Eleanor Smith

B.S.A.E. 2023

What is your next adventure? 
I’m starting a company and taking a gap semester to volunteer in Southeast Asia. When I return in May, I’ll work for Lockheed Martin as a business development analyst in their commercial civil space sector in Denver, Colorado.

Specifically, I will go to Vietnam, Nepal, and Thailand. I'll go to various locations to volunteer and help the community. I grew up in China, but haven’t returned to Asia since I was a kid. One of my teammates from a past competition, Aaron Hammond, will do a similar trip for a year. We talked about it, and my boyfriend, who was on the same team, was also interested. We realized there would never be a better time to disappear for three months than now. I even asked my manager at Lockheed Martin and he agreed this was the time.

As for my company, I’ve designed equipment to hold the cochlear implant charger and the actual implant itself. It is in the shape of a bear to appeal to children. They can put the bear on their bedside table and hold all their accessories there. We're going to be selling directly to doctors offices, and it's specifically designed for children who are born deaf or just people who are deaf that then need cochlear implants. Cochlear implants are devices that basically give deaf people the ability to hear. It's incredible technology. I was inspired to build this for my boyfriend, Trey Farmer, because he’s deaf and has cochlear implants.

What about your next adventure are you most looking forward to?
My new position at Lockheed Martin. I think business has just been such a significant pivot for me. There's still so much to learn. It's kind of an exciting mix of things because this sector of business within the space industry requires having a technical foundation. It's neat how I still use my technical side but then apply it to business. I get to use my creative thinking a lot more, especially empathizing with people, and I also get to do a little bit of the design process.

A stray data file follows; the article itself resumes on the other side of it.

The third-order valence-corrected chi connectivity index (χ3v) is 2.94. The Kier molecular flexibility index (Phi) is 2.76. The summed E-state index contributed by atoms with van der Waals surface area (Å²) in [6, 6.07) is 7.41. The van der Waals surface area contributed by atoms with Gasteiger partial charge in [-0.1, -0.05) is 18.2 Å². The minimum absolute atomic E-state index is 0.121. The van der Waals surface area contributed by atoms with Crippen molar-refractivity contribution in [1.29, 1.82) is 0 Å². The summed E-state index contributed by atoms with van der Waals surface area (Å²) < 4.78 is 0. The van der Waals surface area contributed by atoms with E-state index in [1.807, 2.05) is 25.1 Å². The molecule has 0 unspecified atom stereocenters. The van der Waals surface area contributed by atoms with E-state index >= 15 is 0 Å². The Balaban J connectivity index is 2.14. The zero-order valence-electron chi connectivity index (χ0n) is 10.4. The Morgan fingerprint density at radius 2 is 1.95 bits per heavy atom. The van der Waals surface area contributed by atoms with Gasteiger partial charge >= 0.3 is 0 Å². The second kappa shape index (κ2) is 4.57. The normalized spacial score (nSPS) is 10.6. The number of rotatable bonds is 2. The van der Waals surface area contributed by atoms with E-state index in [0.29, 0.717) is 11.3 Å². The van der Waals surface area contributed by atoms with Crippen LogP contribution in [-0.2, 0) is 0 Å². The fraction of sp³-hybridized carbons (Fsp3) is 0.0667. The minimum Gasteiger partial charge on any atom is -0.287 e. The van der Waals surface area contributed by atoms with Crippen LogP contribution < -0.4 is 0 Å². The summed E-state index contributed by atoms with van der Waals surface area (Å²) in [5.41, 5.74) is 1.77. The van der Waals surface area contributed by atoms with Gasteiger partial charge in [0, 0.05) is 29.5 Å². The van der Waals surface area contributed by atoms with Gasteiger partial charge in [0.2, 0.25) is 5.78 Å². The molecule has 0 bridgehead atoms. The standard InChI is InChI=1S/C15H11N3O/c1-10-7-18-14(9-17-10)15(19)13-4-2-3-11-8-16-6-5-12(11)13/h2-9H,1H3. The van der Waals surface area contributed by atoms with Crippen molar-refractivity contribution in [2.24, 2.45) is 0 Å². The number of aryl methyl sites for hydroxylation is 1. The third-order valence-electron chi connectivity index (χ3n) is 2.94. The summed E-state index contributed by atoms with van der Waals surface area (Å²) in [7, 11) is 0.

Did you have any previous co-op, internship, or research experience in this area?
I worked with Gulfstream for two co-op rotations. I specifically asked to be on the operations side of the production of airplanes. I wanted to get my hands dirty and see the mechanics of everything, how it worked, and how it worked with people and on the floor, as in the workshop floor and the mechanic floor. I wanted to work with mechanics directly, so I asked for that position partially because I saw the Innovation Engineering and Flight division.

How did your educational experience at Georgia Tech help you to achieve your goals?
Georgia Tech also gave me a better understanding of engineering and what engineers do. It helped me to know what I truly wanted to pursue. When I went into aerospace engineering, my engineering knowledge was that engineers build things, which, to my mind, was that they designed things. I found that engineers design how to build the things that other people have already created. Engineers rarely get to do actual design work at the forefront, except in very particular positions, and then aerospace engineering, in particular, takes you way further down from building. You are the expert of this specific thing on a unique track. 

Honestly, the rigorous coursework put me where I was pushed too far. But that was so good for me because Georgia Tech has the Center for Mental Health Care and Resources (CARE) that I contacted for help. They connected me with both CARE and other resources that I needed. Eventually, I learned that I have ADHD. I figured out a few other things and how to approach how I do my work differently. It was a game-changer for me.

The cochlear implant was actually designed as a part of my industrial design minor. Industrial design has a Launchpad Expo where all the industrial design students show their work. There's a particular marketplace set aside for this class, and the whole point is you have to come up with a product, build 10 of them, and have them ready so that you can sell them to people at the Expo. It's a great concept and helps you think like an entrepreneur.

What advice would you give to an underclassman who would like to follow the same path?
Enter competitions. They give you exposure and experience that you will not get in any course except maybe the space system design, but that's so late in the coursework. And in comparison, if you enter competitions, you could be working on the cool stuff all year, four years, or five years. Competitions give you such a good foundation and understanding of missions and vehicles. And it's also a great way to test if something interests you. I could do competitions for the rest of my life. You also get as close as you can in this major to building a thing and seeing it run, and that's huge. It's awesome, and it feels great.

Secondly, get help when you need it. Use CARE services because they are wonderful.